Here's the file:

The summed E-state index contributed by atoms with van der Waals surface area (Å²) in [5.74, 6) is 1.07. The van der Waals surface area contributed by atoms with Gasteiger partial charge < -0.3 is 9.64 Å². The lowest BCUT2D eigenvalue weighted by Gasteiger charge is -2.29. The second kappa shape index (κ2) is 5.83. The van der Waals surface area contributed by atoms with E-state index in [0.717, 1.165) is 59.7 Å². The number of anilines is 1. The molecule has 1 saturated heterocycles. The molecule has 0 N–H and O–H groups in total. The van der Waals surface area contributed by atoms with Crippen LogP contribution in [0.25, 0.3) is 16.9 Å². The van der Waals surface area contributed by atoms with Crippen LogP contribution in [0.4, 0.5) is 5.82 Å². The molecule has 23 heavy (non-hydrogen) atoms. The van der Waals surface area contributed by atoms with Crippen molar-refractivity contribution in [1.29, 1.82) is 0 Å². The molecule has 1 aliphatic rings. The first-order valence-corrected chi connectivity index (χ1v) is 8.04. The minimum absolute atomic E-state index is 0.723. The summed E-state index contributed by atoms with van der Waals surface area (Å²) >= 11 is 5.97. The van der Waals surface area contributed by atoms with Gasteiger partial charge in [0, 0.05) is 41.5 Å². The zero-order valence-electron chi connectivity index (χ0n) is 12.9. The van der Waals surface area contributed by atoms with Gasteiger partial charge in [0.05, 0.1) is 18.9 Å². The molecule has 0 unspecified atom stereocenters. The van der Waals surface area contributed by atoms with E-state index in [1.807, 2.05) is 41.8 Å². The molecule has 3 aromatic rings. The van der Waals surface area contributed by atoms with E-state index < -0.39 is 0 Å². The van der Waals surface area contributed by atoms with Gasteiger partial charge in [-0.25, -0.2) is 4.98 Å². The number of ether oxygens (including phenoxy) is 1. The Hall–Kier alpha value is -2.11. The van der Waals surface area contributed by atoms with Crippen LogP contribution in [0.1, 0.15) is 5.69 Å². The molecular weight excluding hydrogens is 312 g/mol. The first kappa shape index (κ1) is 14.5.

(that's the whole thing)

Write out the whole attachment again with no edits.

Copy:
The summed E-state index contributed by atoms with van der Waals surface area (Å²) in [5.74, 6) is 1.07. The van der Waals surface area contributed by atoms with Gasteiger partial charge < -0.3 is 9.64 Å². The lowest BCUT2D eigenvalue weighted by Gasteiger charge is -2.29. The second kappa shape index (κ2) is 5.83. The van der Waals surface area contributed by atoms with E-state index in [0.717, 1.165) is 59.7 Å². The number of anilines is 1. The molecule has 1 saturated heterocycles. The molecule has 0 N–H and O–H groups in total. The van der Waals surface area contributed by atoms with Crippen LogP contribution in [0.25, 0.3) is 16.9 Å². The van der Waals surface area contributed by atoms with Crippen LogP contribution in [0.4, 0.5) is 5.82 Å². The molecule has 23 heavy (non-hydrogen) atoms. The van der Waals surface area contributed by atoms with Crippen molar-refractivity contribution in [1.29, 1.82) is 0 Å². The molecule has 1 aliphatic rings. The first-order valence-corrected chi connectivity index (χ1v) is 8.04. The minimum absolute atomic E-state index is 0.723. The summed E-state index contributed by atoms with van der Waals surface area (Å²) >= 11 is 5.97. The van der Waals surface area contributed by atoms with Gasteiger partial charge in [0, 0.05) is 41.5 Å². The zero-order valence-electron chi connectivity index (χ0n) is 12.9. The van der Waals surface area contributed by atoms with Gasteiger partial charge in [0.05, 0.1) is 18.9 Å². The molecule has 0 unspecified atom stereocenters. The van der Waals surface area contributed by atoms with E-state index in [1.807, 2.05) is 41.8 Å². The molecule has 3 aromatic rings. The van der Waals surface area contributed by atoms with E-state index < -0.39 is 0 Å². The van der Waals surface area contributed by atoms with Gasteiger partial charge in [-0.25, -0.2) is 4.98 Å². The number of ether oxygens (including phenoxy) is 1. The Hall–Kier alpha value is -2.11. The van der Waals surface area contributed by atoms with Crippen LogP contribution in [0.1, 0.15) is 5.69 Å². The molecular weight excluding hydrogens is 312 g/mol. The first kappa shape index (κ1) is 14.5.